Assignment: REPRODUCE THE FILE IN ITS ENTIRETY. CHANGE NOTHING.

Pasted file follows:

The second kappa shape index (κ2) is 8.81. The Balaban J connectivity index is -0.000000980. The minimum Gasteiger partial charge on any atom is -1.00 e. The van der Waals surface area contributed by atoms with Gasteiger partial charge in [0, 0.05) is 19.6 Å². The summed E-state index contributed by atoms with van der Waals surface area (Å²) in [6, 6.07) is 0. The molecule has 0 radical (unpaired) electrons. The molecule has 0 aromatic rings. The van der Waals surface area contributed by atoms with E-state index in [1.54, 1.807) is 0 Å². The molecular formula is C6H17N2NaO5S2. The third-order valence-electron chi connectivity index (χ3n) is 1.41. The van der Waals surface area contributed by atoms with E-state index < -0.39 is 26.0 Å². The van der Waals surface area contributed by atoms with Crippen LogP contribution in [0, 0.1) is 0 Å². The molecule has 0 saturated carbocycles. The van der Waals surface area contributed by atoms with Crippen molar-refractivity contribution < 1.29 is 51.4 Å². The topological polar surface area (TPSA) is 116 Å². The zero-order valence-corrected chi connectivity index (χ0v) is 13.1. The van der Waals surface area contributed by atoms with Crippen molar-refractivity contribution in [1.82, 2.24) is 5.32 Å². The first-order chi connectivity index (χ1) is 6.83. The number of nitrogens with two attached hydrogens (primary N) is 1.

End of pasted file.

The second kappa shape index (κ2) is 8.81. The Balaban J connectivity index is -0.000000980. The minimum Gasteiger partial charge on any atom is -1.00 e. The van der Waals surface area contributed by atoms with Gasteiger partial charge in [0, 0.05) is 19.6 Å². The summed E-state index contributed by atoms with van der Waals surface area (Å²) in [6, 6.07) is 0. The molecule has 0 radical (unpaired) electrons. The molecule has 0 aromatic rings. The van der Waals surface area contributed by atoms with E-state index in [1.54, 1.807) is 0 Å². The molecular formula is C6H17N2NaO5S2. The third-order valence-electron chi connectivity index (χ3n) is 1.41. The van der Waals surface area contributed by atoms with E-state index < -0.39 is 26.0 Å². The van der Waals surface area contributed by atoms with Crippen LogP contribution in [0, 0.1) is 0 Å². The molecule has 0 saturated carbocycles. The van der Waals surface area contributed by atoms with Crippen molar-refractivity contribution < 1.29 is 51.4 Å². The topological polar surface area (TPSA) is 116 Å². The zero-order valence-corrected chi connectivity index (χ0v) is 13.1. The van der Waals surface area contributed by atoms with Crippen molar-refractivity contribution in [1.82, 2.24) is 5.32 Å². The first-order chi connectivity index (χ1) is 6.83. The number of nitrogens with two attached hydrogens (primary N) is 1.